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Trematodes in the genus, Echinostoma. The genus is worldwide, and about ten species have been recorded in humans, including E. hortense, E. macrorchis, E. revolutum, E. ilocanum and E. perfoliatum. .
Many animals may serve as definitive hosts for various echinostome species, including aquatic birds, carnivores, rodents and humans. Unembryonated eggs are passed in feces and develop in the water. The miracidium takes on average 10 days to mature before hatching and penetrating the first intermediate host, a snail. Several genera of snails may serve as the first intermediate host. The intramolluscan stages include a sporocyst, one or two generations of rediae, and cercariae. The cercariae may encyst as metacercariae within the same first intermediate host or leave the host and penetrate a new second intermediate host. Depending on the species, several animals may serve as the second intermediate host, including other snails, bivalves, fish, and tadpoles. The definitive host becomes infected after eating infected second intermediate hosts . Metacercariae excyst in the duodenum and adults reside in the small intestine .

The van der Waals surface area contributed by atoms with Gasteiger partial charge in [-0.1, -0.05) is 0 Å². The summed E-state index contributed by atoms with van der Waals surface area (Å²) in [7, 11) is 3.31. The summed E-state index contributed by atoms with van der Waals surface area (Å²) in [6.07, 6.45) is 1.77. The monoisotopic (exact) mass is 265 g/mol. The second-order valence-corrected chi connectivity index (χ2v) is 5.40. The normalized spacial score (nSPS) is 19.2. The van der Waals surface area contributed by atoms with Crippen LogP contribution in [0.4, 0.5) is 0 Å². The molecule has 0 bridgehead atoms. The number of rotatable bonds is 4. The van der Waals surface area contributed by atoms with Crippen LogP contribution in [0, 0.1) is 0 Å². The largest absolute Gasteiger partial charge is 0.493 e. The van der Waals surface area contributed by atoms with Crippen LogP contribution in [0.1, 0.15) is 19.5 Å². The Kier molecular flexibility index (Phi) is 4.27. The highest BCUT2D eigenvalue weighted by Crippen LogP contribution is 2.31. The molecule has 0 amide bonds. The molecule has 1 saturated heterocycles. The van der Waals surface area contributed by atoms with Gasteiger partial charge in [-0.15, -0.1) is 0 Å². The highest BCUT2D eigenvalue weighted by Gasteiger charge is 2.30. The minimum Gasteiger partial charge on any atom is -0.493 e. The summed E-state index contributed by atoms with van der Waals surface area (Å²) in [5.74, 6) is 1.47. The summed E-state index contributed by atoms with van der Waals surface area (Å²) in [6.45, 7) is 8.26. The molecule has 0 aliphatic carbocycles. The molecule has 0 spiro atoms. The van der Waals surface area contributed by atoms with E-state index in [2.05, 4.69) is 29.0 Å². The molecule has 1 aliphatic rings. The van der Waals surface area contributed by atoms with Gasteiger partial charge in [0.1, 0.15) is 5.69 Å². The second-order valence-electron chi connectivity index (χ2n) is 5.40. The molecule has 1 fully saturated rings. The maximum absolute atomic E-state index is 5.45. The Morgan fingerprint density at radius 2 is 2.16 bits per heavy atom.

Worldwide, but human cases are seen most-frequently in southeast Asia and in areas where undercooked or raw freshwater snails, clams and fish are eaten.
Catarrhal inflammation often occurs due to the penetration of the sharp-spined collar into the intestinal mucosa. In heavy infections, nausea, vomiting, diarrhea, fever and abdominal pain may occur.